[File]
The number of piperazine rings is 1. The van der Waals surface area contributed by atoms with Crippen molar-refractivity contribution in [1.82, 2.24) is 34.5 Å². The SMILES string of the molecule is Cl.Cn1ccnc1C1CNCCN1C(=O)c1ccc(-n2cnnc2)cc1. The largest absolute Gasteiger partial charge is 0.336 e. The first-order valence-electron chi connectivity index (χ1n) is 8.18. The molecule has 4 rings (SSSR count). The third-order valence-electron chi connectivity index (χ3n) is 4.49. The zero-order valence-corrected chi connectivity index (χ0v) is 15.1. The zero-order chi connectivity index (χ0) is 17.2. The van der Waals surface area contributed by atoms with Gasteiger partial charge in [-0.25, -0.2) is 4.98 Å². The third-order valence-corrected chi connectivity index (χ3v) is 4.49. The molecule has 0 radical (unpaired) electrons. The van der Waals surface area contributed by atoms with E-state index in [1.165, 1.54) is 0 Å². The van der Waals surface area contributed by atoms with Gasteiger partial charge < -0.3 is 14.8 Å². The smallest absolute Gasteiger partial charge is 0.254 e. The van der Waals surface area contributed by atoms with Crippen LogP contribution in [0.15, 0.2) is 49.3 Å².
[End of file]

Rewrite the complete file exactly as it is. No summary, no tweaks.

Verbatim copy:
The number of piperazine rings is 1. The van der Waals surface area contributed by atoms with Crippen molar-refractivity contribution in [1.82, 2.24) is 34.5 Å². The SMILES string of the molecule is Cl.Cn1ccnc1C1CNCCN1C(=O)c1ccc(-n2cnnc2)cc1. The largest absolute Gasteiger partial charge is 0.336 e. The first-order valence-electron chi connectivity index (χ1n) is 8.18. The molecule has 4 rings (SSSR count). The third-order valence-electron chi connectivity index (χ3n) is 4.49. The zero-order valence-corrected chi connectivity index (χ0v) is 15.1. The zero-order chi connectivity index (χ0) is 17.2. The van der Waals surface area contributed by atoms with Gasteiger partial charge in [-0.25, -0.2) is 4.98 Å². The third-order valence-corrected chi connectivity index (χ3v) is 4.49. The molecule has 0 radical (unpaired) electrons. The van der Waals surface area contributed by atoms with E-state index in [1.165, 1.54) is 0 Å². The van der Waals surface area contributed by atoms with Gasteiger partial charge < -0.3 is 14.8 Å². The smallest absolute Gasteiger partial charge is 0.254 e. The van der Waals surface area contributed by atoms with Crippen LogP contribution in [0.15, 0.2) is 49.3 Å².